Microsoft Office shortcuts also depend on the product language. What might happen is that you simply changed the spellchecker language, but not the Word language, so the shortcuts remained the same.
Take a look at the Office word shortcut differences between English and Portuguese.
One difference between the two languages is that pressing CTRL+A:
- English: Selects all text available
- Portuguese: Opens a document
And this approach makes much sense since you can easily memorize by association:
- English: CTRL+All
- Portuguese: CTRL+Abrir (portuguese word for open)
Now, you if take your approach, you are making all portuguese people remember that in order to open a document they need to press ctrl+o, which will be difficult to remember since there isn't any portuguese word started with "o" that has the meaning of "open an existing document".
Your argument about being difficult for you to switch from one language to another only shows that if the key bindings are not "correctly chosen" users will have an hard time figuring them out.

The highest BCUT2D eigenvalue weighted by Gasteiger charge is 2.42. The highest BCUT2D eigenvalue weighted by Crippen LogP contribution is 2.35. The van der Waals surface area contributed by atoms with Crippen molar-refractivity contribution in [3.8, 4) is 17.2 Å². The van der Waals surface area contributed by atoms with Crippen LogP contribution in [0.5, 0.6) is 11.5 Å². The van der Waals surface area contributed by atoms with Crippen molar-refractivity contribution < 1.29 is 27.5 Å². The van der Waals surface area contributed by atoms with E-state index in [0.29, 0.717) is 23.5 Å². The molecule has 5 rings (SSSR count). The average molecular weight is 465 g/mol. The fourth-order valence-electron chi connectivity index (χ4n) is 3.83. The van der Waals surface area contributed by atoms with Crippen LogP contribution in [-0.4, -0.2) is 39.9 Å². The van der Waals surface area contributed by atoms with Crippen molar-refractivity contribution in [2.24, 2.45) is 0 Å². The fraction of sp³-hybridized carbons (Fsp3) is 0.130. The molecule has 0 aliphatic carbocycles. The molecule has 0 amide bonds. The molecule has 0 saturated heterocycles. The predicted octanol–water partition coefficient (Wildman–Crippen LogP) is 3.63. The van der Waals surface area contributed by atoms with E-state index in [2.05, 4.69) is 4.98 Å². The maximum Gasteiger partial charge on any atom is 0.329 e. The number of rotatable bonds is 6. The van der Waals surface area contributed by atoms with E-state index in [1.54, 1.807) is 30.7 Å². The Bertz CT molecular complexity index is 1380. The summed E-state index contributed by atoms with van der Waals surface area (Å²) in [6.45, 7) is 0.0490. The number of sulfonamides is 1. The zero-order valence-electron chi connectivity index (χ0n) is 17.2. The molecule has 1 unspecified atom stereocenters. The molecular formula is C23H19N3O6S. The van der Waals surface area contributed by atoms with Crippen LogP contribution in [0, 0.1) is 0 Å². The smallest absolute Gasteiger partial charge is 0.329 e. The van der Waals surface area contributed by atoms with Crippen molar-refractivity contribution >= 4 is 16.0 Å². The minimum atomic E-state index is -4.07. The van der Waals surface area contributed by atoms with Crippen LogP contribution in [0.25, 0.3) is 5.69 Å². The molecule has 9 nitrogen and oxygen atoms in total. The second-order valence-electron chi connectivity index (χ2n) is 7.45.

And of course by "correctly chosen" I mean something that makes sense in your native language.
Of course there are some things to take in consideration like conventions that are widely spread, and might not make sense but everyone already used them.
From the top of my head I can remember the CTRL+X, CTRL+C, CTRL+V, from which only CTRL+Copy makes sense, but since everyone uses the other two, you should not go around and create different keybindings for cutting and pasting.